House of Representatives
Office of Program Research
Technology & Economic Development Committee
This analysis was prepared by non-partisan legislative staff for the use of legislative members in their deliberations. This analysis is not a part of the legislation nor does it constitute a statement of legislative intent.
Brief Description: Creating clean energy jobs in Washington state through renewable energy incentives.
Sponsors: Representatives Morris, Ryu, McCoy, Hudgins, Morrell and Pollet.
Hearing Date: 1/29/13
Staff: Jasmine Vasavada (786-7301).
I. The Renewable Energy Investment Cost Recovery Incentive Program
In 2005 the Legislature created a Renewable Energy Cost Recovery Incentive Program (Program) to promote installation of renewable energy systems in Washington. These are systems that produce electricity from solar, wind, or anaerobic digesters. An individual, business, local government, or community solar project that owns and operates an eligible system may apply to receive incentive payments from the applicant's electric utility. These payments help subsidize the additional cost incurred by generating electricity from the renewable energy system. The utility, sometimes referred to in statute as the "light and power business," in turn receives a tax credit from the Department of Revenue equal to the incentive payments made.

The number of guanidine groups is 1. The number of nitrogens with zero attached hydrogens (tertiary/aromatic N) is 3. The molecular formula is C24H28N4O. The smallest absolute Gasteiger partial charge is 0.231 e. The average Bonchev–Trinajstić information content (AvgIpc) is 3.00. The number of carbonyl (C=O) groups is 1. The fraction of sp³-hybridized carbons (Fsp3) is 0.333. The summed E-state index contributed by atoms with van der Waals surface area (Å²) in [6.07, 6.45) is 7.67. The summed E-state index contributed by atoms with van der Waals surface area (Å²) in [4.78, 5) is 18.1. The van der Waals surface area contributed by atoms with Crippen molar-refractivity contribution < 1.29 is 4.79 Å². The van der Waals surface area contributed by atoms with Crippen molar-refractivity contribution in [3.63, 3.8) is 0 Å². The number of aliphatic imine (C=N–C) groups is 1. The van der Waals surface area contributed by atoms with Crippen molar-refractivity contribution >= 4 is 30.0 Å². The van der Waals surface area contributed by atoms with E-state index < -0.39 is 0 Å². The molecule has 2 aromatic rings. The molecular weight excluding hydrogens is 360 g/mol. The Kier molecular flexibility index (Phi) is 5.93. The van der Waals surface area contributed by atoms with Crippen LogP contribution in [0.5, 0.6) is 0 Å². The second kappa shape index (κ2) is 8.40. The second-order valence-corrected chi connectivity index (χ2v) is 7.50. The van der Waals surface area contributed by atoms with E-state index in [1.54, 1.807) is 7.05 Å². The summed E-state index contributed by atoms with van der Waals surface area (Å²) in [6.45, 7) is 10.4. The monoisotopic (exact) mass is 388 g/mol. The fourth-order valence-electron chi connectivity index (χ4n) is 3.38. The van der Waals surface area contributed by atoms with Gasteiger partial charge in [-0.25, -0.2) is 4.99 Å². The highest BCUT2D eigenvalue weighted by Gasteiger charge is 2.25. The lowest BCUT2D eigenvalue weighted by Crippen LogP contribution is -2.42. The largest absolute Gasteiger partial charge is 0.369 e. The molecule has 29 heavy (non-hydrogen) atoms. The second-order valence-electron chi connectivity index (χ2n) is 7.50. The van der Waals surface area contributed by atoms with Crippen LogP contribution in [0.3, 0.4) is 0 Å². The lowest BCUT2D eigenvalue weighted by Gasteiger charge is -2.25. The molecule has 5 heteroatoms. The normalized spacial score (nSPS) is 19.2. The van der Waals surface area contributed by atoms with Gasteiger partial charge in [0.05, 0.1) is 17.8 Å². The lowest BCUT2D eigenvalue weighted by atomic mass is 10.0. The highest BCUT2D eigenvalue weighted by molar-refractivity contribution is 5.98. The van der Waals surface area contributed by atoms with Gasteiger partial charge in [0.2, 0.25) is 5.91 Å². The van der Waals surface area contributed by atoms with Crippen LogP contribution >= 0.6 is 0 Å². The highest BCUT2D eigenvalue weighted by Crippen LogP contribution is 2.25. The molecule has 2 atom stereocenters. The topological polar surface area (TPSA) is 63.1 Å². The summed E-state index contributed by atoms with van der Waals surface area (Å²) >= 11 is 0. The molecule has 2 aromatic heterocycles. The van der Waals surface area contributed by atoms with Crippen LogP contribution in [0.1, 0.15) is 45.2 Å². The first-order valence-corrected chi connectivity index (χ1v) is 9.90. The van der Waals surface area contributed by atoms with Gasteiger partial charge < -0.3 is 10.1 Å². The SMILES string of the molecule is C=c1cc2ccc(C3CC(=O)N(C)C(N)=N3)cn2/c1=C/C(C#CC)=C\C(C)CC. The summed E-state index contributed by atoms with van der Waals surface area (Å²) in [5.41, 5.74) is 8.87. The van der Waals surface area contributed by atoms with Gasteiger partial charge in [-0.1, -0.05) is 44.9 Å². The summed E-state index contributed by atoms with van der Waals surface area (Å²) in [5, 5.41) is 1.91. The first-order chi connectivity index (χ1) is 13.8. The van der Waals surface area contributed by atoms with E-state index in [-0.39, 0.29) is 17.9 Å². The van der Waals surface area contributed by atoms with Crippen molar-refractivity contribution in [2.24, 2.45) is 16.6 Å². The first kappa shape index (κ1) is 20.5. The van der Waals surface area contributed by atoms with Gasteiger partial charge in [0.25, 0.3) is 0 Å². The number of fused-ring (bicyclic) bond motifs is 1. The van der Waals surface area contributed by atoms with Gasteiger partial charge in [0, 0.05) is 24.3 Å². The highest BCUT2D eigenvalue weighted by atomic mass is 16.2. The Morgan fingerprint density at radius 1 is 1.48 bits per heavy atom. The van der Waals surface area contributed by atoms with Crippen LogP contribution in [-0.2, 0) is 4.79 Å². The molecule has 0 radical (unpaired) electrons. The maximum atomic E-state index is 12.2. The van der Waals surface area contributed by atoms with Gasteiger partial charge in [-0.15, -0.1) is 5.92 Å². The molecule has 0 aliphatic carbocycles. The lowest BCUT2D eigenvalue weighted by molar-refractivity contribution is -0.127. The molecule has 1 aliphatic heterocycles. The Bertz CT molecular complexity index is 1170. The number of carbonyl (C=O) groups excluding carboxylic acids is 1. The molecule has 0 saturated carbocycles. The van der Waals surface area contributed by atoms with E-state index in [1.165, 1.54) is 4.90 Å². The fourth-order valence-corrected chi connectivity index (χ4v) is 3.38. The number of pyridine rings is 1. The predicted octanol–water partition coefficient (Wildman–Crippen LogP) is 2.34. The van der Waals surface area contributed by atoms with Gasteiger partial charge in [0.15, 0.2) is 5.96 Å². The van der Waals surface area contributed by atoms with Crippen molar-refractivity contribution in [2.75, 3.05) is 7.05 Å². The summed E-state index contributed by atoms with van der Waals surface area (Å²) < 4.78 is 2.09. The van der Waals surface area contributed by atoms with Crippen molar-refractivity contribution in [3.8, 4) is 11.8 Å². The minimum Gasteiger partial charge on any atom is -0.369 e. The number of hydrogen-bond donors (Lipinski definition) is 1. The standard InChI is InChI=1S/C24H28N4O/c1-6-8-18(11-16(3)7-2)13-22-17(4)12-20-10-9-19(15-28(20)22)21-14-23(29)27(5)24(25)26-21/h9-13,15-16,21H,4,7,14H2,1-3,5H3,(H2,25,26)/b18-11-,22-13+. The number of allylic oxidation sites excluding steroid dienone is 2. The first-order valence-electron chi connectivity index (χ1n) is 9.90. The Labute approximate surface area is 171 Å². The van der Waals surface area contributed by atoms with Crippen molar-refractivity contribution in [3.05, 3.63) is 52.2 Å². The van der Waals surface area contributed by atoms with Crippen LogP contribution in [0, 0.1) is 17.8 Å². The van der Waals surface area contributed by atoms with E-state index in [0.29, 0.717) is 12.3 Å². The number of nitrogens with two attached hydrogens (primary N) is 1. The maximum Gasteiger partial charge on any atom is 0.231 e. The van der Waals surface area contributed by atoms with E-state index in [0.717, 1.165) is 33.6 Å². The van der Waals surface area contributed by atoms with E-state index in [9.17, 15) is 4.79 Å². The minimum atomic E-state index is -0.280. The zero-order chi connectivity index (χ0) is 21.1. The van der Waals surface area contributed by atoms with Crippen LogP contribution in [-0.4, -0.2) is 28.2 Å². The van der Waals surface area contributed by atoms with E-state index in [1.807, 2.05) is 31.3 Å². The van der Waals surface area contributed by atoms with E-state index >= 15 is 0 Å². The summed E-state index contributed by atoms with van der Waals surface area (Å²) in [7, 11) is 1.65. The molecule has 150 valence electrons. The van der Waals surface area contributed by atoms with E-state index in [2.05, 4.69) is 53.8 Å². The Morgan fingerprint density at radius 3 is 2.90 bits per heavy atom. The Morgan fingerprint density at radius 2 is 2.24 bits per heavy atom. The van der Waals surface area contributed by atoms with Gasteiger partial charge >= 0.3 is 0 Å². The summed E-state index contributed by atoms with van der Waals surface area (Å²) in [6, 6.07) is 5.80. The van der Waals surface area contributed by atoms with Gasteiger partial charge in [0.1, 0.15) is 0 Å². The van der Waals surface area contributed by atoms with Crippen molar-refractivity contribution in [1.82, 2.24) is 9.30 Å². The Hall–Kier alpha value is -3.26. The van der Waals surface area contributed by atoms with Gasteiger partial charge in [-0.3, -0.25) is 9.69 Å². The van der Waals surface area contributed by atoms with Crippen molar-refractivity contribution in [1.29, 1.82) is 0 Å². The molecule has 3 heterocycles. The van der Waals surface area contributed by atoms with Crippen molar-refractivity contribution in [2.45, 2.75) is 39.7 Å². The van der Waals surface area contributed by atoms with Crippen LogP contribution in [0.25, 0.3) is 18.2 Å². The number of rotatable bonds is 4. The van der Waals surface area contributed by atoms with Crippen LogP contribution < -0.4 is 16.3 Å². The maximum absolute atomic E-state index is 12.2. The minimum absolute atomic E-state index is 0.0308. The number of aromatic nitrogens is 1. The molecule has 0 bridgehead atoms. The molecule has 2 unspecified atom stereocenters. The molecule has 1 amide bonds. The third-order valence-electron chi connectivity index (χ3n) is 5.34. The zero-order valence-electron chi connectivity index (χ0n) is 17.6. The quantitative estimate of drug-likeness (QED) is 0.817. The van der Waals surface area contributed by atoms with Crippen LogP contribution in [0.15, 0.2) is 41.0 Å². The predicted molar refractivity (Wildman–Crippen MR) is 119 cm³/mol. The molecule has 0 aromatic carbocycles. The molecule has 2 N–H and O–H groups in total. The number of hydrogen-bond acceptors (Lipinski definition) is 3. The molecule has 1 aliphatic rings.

Community Solar Projects
In 2009, the Program was expanded to provide incentives for "Community solar projects". Community solar projects include: (1) solar energy systems placed on local government property that are owned by local individuals, households, or non-utility businesses; (2) utility-owned solar energy systems voluntarily funded by the utility's ratepayers in exchange for credits on their utility bills; and (3) company-owned solar energy systems, where the owner is a limited liability company, a cooperative, or a mutual corporation or association.
Certain utilities, denominated as "light and power businesses," are responsible for providing incentive payments to the owners of eligible systems. Incentive payments are capped at $5,000 annually per applicant. For each kilowatt-hour of energy produced, an eligible system owner can receive incentive payments of at least 15 cents, and community solar projects are eligible to receive incentives at twice that rate. To promote the use of equipment manufactured in Washington, extra production incentives are available, depending upon which components are manufactured in Washington.
Incentive payments are applied for annually and there is no guarantee of rolling payments; that is, there is no guarantee that a system receiving the incentive payment in any given year will continue to receive a payment the following year.
Cap on Total Credits Available
A utility is allowed a credit against its public utility tax (PUT) for incentives paid, capped annually at $100,000 or 0.5 percent of its taxable power sales, whichever is greater. If the amount of requests for incentive payments exceeds the amount of funds available for PUT credit to the utility, the incentive payments to applicants must be reduced proportionally. Incentive payments to participants in a utility-owned community solar project may only account for up to 25 percent of the total allowable credit. Incentive payments to participants in a company-owned community solar project may only account for up to five percent of the total allowable credit.
Measuring and reporting electricity production